About 1,500 graduate and undergraduate students are currently registered with Disability Support Services – a roughly 36 percent jump from the year before.
The number of students registered with the disabilities office has surged over the past several years, which experts attributed to more students feeling comfortable seeking accommodations. Among undergraduates, 6 percent of the student population registered with the office in 2017 – the highest in at least nine years, according to federal data.
For seven years, GW reported that fewer than 3 percent of its students registered with DSS. Before that, the University hadn’t registered more than 3 percent of students with disabilities since 2009, when it reported registering 5 percent of the undergraduate population.
The National Center for Education Statistics does not provide specific data for schools that register fewer than 3 percent of undergraduates.
Susan McMenamin, the director of DSS, said the percentage of undergraduate and graduate students who registered with the center has risen by about 50 percent over the past five years and increased by more than 100 percent for students registered with a chronic or mental health condition over the same period.
DSS offers accommodations like note taking assistance, special technology labs in Gelman Library and test-proctoring services. Students registered with DSS must submit a form documenting their disability and notify professors about their disability in a letter on the DSS website.
“Because of our commitment to serving our students and since students and their families are becoming more familiar with the services that are available to them as students continue their studies at the collegiate level, we are seeing an increase in requests for assistance,” McMenamin said.
Not every student with a disability needs to register with DSS if they don’t require accommodations “to maintain active, ongoing participation in their academic program,” she said.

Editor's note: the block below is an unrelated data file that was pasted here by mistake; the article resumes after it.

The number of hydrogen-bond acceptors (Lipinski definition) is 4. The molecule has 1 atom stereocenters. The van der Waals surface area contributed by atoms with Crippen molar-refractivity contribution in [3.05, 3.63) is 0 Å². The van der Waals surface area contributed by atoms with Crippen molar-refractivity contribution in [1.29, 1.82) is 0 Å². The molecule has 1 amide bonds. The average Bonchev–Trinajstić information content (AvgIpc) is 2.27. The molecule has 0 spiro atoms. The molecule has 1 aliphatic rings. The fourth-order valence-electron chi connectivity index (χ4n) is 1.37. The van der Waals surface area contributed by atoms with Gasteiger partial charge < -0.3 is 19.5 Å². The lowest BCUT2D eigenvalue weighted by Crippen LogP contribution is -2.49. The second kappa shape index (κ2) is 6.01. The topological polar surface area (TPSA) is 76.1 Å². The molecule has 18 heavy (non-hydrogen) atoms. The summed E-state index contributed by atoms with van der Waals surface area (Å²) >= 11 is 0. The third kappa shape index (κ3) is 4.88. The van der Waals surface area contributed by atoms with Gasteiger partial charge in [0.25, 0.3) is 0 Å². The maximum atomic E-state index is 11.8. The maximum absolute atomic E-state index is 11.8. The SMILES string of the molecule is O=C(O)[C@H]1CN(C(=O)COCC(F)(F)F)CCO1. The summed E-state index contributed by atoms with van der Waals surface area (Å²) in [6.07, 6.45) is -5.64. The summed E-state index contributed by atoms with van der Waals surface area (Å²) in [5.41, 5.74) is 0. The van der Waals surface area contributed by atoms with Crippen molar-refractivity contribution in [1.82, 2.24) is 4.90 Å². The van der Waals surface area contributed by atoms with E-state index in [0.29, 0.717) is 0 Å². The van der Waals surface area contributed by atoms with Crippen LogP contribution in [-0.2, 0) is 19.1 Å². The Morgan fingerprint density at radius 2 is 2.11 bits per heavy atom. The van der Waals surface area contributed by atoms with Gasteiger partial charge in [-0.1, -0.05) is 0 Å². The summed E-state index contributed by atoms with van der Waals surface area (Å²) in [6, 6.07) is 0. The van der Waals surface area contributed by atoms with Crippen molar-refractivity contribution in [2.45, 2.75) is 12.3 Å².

“DSS is committed to ensuring full and equivalent participation for persons with disabilities in the GW community by providing essential accommodations for housing and for academic participation,” McMenamin said in an email.
Before last academic year, fewer than 3 percent of undergraduates registered with DSS – behind the percentages logged by at least seven of GW’s peer institutions, like Georgetown and Tufts universities. The University was among six of its 12 peer institutions that registered fewer than 3 percent of undergraduates with a registered disability in 2016.
Wake Forest University has the highest percentage of students with a registered disability, registering 10 percent of undergraduates in 2017.
The University fell under investigation for possible discrimination against students with disabilities last academic year – the same year that the percentage of students with disabilities jumped. The Office for Civil Rights found that the University lacked proper formatting and captions for students on GW webpages.
Officials resolved to develop a plan that would improve online accessibility on University websites after the probe closed in March.
Higher education experts said the sudden rise mirrors a nationwide shift toward students feeling more comfortable telling others about their disabilities, especially for those with mental health conditions like anxiety or depression.
Patrick Randolph, the director of the center for student accessibility at Tulane University, said the jump could represent a shift in students’ perceptions of their disabilities. Students often highlight their disability as “a badge of courage” when applying to school – using it as a way to show they can excel at a competitive university, he said.
About 9 percent of students registered with a disability at Tulane last academic year – down from 11 percent the previous year, according to federal data.
“They’re being better supported in high school and earlier so they’re able to matriculate to college more successfully,” Randolph said. “More and more students are starting to embrace their diversity in general and because of that, it’s not as stigmatizing as it once was.”
Rory Stein, the assistant dean of students with disabilities at Boston College, said that officials could be more conscious of ensuring that students with disabilities have the resources they need because they are more likely to withdraw from a school than other students.
By promoting mental health services and offering more academic accommodations, students with a registered disability could feel more inclined to stay at a school because their needs are met, he said.
“These withdrawals could be prevented with some education and outreach about these services and what we can offer them to ameliorate the accommodations of their condition,” he said.